- Running time:
- 99 minutes
- Hugh Dancy -
- Dr. Mortimer Granville
- Maggie Gyllenhaal -
- Charlotte Dalrymple
- Jonathan Pryce -
- Dr. Dalrymple
- Felicity Jones -
- Rupert Everett -
Though its title has the ring of a horror movie, Hysteria (* * ½ out of four, rated R, opens Friday in New York and Los Angeles) is all about good vibrations.
A romantic comedy that centers on the development of the electromagnetic vibrator during the prudish Victorian era is an idea rife with humorous possibilities.
But the comic elements of this semi-factual tale are heavy-handed, and a key romance falls flat. Despite its titillating subject matter, Hysteria is only mildly stimulating. The final third of the story meanders during a tedious trial and clumsy speechifying.
The story does cleverly expose the fallacy of the medical diagnosis known as "hysteria," widely dispensed by doctors at the end of the 19th century.
Hugh Dancy plays Mortimer Granville, an idealistic, forward-thinking doctor who can't seem to hold a job as he argues against established medical practices such as leeching. The tale is loosely based on fact: In 1880, a doctor named Joseph Mortimer Granville did develop the electric vibrator, though for use with muscle aches, not as a sex device.
When the fictional Granville applies for a position with the successful doctor Robert Dalrymple (Jonathan Pryce), who specializes in "hysterical" women, he gets the job and quickly develops an affinity for the doctor's unorthodox treatments. Essentially, Dr. Dalrymple believes that manually stimulating his respectable female patients with a "vulvar massage" is a physical necessity that will calm their frazzled nerves.
Granville goes along with the program and half-heartedly courts the doctor's traditionally minded daughter Emily (Felicity Jones). Emily's sister Charlotte (Maggie Gyllenhaal) is as feisty, independent and passionate as Emily is dutiful and mild. A feminist, she angers her father by helping the poor at a ramshackle London settlement house rather than playing the piano and studying phrenology, as Emily does.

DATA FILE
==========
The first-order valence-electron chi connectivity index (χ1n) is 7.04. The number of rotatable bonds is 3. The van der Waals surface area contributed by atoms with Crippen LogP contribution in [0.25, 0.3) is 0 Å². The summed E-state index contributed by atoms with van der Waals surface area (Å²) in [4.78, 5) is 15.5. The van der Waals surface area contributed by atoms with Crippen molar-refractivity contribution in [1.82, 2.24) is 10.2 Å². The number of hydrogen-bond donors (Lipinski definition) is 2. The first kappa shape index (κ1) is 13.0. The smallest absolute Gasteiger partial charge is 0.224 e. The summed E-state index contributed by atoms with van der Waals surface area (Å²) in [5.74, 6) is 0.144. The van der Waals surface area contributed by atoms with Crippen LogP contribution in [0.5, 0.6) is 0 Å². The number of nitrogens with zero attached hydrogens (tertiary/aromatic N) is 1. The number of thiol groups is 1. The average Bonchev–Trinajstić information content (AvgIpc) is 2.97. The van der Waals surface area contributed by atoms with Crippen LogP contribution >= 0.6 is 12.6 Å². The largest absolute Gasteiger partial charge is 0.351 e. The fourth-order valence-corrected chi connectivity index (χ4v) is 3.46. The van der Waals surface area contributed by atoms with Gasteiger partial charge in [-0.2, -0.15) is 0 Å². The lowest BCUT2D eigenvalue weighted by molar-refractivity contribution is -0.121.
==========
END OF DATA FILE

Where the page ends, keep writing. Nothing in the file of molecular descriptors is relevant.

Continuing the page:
Gyllenhaal gives the film's liveliest performance, though her dialogue is too often soapbox-stilted. Jones seems rather like she's sleepwalking. Pryce is pitch-perfect as the smarmy doctor, and Dancy's character is the most complex — both earnest and knowing.
For a film that ostensibly reveals women's desires, however, it's more gimmicky than sexy. And scenes featuring prolonged aural expressions of female sexual pleasure don't hold a candle to Meg Ryan's unforgettable scene in When Harry Meets Sally.
Granville's techniques begin to deteriorate as his hand stiffens and grows less dexterous. Luckily for him, his iconoclastic flatmate, Edmund St. John Smythe (Rupert Everett), an amateur inventor, has developed a vibrating utensil that Granville uses to soothe his aching hand. This leads to Granville's brainstorm: utilize the apparatus for his hysterical patients.
At its best, the film has a blithely charming quality. The production design, amid an authentic-looking London in 1880, gives it an arty polish. But the clashes between uptight, moralistic types and free-thinkers resort to stereotypes and clichés.
While it attempts to be a naughty period comedy in the vein of Oscar Wilde, by the time it reaches its climax, Hysteria lacks electricity.